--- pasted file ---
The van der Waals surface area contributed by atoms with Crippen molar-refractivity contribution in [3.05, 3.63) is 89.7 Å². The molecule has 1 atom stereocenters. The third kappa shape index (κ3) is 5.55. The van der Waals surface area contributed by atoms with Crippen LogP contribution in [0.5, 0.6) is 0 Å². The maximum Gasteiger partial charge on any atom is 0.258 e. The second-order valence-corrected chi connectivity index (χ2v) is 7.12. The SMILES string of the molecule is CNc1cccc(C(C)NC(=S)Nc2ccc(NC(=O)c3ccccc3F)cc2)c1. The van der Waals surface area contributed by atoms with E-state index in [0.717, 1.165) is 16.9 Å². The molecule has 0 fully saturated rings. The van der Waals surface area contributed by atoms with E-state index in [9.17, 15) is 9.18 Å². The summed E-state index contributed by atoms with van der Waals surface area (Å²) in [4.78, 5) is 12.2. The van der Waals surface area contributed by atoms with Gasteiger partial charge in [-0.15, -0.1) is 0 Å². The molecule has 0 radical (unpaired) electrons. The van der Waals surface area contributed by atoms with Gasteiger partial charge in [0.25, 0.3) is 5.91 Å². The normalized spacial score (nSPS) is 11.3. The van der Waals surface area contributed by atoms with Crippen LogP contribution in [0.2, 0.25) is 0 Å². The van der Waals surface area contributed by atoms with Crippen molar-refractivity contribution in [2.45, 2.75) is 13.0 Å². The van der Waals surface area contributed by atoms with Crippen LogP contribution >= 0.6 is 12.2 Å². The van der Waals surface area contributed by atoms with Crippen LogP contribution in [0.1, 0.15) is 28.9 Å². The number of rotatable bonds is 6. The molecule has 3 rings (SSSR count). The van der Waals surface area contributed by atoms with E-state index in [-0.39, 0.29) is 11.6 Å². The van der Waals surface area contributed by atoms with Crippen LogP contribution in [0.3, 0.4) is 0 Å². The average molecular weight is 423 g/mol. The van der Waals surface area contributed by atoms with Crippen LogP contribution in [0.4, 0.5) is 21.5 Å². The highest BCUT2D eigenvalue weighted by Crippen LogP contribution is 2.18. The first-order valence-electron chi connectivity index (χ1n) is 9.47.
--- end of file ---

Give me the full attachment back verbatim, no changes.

The van der Waals surface area contributed by atoms with Crippen molar-refractivity contribution in [3.05, 3.63) is 89.7 Å². The molecule has 1 atom stereocenters. The third kappa shape index (κ3) is 5.55. The van der Waals surface area contributed by atoms with Crippen LogP contribution in [0.5, 0.6) is 0 Å². The maximum Gasteiger partial charge on any atom is 0.258 e. The second-order valence-corrected chi connectivity index (χ2v) is 7.12. The SMILES string of the molecule is CNc1cccc(C(C)NC(=S)Nc2ccc(NC(=O)c3ccccc3F)cc2)c1. The van der Waals surface area contributed by atoms with E-state index in [0.717, 1.165) is 16.9 Å². The molecule has 0 fully saturated rings. The van der Waals surface area contributed by atoms with E-state index in [9.17, 15) is 9.18 Å². The summed E-state index contributed by atoms with van der Waals surface area (Å²) in [4.78, 5) is 12.2. The van der Waals surface area contributed by atoms with Gasteiger partial charge in [-0.15, -0.1) is 0 Å². The molecule has 0 radical (unpaired) electrons. The van der Waals surface area contributed by atoms with Gasteiger partial charge in [0.25, 0.3) is 5.91 Å². The normalized spacial score (nSPS) is 11.3. The van der Waals surface area contributed by atoms with Crippen LogP contribution in [0.2, 0.25) is 0 Å². The van der Waals surface area contributed by atoms with Crippen molar-refractivity contribution in [2.45, 2.75) is 13.0 Å². The van der Waals surface area contributed by atoms with Crippen LogP contribution >= 0.6 is 12.2 Å². The van der Waals surface area contributed by atoms with Crippen LogP contribution in [0.1, 0.15) is 28.9 Å². The number of rotatable bonds is 6. The molecule has 3 rings (SSSR count). The van der Waals surface area contributed by atoms with E-state index in [-0.39, 0.29) is 11.6 Å². The van der Waals surface area contributed by atoms with Crippen LogP contribution in [0.3, 0.4) is 0 Å². The average molecular weight is 423 g/mol. The van der Waals surface area contributed by atoms with Crippen LogP contribution in [0.4, 0.5) is 21.5 Å². The highest BCUT2D eigenvalue weighted by Crippen LogP contribution is 2.18. The first-order valence-electron chi connectivity index (χ1n) is 9.47.